The Piedmont Festival seemed an extension of the couple’s romance. “From what Wayne told me, and from what I saw for myself later on, music education was more of a priority in Piedmont than at many other places,” Han points out. “The community was more supportive of the arts, and people seemed to know each other, they seemed like the right audience.”
“The basic framework of the Festival has been the same since the beginning,” says Lee, “which is, bring in really great musicians from all over the country for three featured concerts.” "If you look at the best chamber musicians in the country, we know who they are,” adds Han. “They’re generally thrilled to be there in Piedmont, where they stay in Piedmont homes and have meals brought in by Piedmont residents.”
Aside from the members of the Formosa Quartet, “many of the participating musicians we knew before,” says Lee. “I met [violist] Nick Cords while playing with The Knights, in Brooklyn.” “We’re bringing not just the best people, but people who are perfect for that program,” notes Han. “They have to be versatile enough to play on every concert.”
The categories assigned to the three concerts — Classical, on July 24, Not Classical, on July 26, and Pop, on July 28 — are not meant to be taken too seriously. “On the first program, we do have a Mozart piece, but we also have a neoclassical piece by Poulenc, and a piece by [Iranian composer] Behzad Ranjbaran, which is Persian classical. On the second program, the first piece is by Lei Liang, who’s Chinese-American, and it’s a string quartet inspired by Mongolian folk music. There’s Joaquin Turina, who’s Spanish and less classical; Orlando Gibbons, who’s early 17th century — preclassical — and Brahms, who’s classical/romantic. Then there’s Pop, for which [cellist] Clancy Newman has created incredible caprices where he takes hits off the Billboard charts, like ‘Uptown Funk’ [a 2015 hit for Bruno Mars and Mark Ronson], and transcribes them for solo cello. We don’t even know what he’s playing yet. Zach DePue, who used to be in the Philadelphia Orchestra, plays a lot of bluegrass fiddle, and he’ll do a solo violin set. We’re breaking down people’s preconceptions, maybe, by giving these concerts provocative titles.”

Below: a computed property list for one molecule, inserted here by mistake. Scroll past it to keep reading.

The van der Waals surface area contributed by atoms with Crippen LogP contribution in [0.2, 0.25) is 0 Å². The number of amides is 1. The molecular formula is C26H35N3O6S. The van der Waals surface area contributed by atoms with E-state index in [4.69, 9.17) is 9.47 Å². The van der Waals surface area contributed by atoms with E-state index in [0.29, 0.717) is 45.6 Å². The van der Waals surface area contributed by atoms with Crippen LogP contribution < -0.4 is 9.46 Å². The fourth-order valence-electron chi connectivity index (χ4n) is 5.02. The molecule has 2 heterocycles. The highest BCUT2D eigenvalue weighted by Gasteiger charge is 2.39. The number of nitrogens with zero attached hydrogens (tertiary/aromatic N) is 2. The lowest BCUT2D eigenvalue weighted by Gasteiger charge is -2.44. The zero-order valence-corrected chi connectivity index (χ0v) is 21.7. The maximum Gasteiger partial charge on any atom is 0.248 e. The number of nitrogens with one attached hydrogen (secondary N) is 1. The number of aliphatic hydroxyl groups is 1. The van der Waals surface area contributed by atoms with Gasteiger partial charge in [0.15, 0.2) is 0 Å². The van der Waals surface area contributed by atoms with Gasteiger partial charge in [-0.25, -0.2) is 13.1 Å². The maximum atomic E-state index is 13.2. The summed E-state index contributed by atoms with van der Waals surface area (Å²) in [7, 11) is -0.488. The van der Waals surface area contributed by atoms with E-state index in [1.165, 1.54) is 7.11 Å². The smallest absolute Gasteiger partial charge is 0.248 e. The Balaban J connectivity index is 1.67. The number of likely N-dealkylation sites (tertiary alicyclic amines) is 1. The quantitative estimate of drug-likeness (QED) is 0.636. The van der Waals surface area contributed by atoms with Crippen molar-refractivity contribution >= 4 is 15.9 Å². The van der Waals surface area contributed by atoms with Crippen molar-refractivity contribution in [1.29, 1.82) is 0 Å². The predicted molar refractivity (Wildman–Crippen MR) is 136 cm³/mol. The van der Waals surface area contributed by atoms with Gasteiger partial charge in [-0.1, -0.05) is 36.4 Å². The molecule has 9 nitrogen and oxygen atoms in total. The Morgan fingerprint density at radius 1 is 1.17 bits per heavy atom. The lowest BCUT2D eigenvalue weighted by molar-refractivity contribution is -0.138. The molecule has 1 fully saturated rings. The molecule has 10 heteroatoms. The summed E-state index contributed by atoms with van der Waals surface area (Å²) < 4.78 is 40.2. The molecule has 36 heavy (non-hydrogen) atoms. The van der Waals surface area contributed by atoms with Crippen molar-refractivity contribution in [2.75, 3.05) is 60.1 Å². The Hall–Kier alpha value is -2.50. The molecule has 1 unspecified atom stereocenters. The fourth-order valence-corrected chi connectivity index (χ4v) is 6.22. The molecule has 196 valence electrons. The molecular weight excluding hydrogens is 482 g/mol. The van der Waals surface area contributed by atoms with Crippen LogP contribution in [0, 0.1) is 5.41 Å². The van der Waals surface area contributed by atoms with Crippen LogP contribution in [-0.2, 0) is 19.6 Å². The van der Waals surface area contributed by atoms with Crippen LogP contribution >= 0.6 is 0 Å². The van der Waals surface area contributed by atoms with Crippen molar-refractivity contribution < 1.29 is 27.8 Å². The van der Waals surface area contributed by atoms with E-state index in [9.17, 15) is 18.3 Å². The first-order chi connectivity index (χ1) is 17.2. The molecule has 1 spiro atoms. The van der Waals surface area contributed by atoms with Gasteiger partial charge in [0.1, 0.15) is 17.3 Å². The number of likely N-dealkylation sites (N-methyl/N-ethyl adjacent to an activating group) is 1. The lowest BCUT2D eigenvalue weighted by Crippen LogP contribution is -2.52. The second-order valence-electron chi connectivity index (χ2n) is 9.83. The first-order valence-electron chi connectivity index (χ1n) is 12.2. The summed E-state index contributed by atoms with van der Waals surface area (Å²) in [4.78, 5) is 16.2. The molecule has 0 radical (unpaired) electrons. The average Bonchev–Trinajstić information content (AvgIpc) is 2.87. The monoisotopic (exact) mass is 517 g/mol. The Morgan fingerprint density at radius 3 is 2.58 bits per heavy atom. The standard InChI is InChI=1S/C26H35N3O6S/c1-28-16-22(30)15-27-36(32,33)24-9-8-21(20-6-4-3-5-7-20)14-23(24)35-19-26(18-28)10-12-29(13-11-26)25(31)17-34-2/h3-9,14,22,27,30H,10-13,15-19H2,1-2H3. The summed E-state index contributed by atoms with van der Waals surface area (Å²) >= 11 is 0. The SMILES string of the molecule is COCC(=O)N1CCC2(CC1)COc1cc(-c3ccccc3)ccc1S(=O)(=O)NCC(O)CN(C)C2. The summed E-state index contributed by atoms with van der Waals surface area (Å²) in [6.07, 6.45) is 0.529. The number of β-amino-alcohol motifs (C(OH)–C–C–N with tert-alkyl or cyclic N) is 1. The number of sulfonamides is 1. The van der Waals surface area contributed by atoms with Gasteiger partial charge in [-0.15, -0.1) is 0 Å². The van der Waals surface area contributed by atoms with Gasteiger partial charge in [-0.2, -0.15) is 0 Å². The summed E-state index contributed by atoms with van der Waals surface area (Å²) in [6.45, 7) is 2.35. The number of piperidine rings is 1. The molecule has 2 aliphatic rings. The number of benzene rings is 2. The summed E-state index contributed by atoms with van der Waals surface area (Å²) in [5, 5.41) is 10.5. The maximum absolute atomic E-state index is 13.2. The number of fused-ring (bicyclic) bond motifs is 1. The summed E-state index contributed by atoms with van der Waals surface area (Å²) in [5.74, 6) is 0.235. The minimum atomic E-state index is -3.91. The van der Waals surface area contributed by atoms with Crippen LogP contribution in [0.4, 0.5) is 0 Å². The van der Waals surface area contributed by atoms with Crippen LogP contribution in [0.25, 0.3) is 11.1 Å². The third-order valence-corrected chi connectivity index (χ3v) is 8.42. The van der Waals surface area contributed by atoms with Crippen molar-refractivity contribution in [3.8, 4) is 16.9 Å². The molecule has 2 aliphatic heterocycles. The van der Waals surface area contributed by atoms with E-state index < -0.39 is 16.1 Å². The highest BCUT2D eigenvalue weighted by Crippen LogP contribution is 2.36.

“I wonder if other festivals have more of a passive mission,” Han proposes. “We hope people will start thinking about, oh, I’ve never considered what ‘classical concert’ means. And what about non-Western music? We’re a starting point for further exploration, hopefully a more active way of presenting music.” Furthering that distinctive mission, the presenting musicians introduce each piece, and remain at the venue after the concerts, to interact with the audience more completely and informally.
Greater participation of the local community in planning and promoting the Festival has become vital to Han and Lee, who now live in Iowa, nearby her teaching job at Augustana College and his at the University of Illinois. “It’s the opposite of New York,” chuckles Han. “This past year, I was traveling about half the time,” adds Lee, “so when I’m not traveling, it’s great to come back to a quiet place.” In January, Lee’s Formosa Quartet released a folk-music-based album, From Hungary to Taiwan, on Bridge Records, which will be on sale at the Festival.
Next to their home life, the Piedmont Festival provides the couple with the closest professional approximation of quality time. “Crafting a performance together is a whole different level,” says Han. “It’s a shared intensive experience that gets deeper into everybody’s personality and beliefs.”
“And when we make it work,” sighs Lee, “it’s like nothing else.”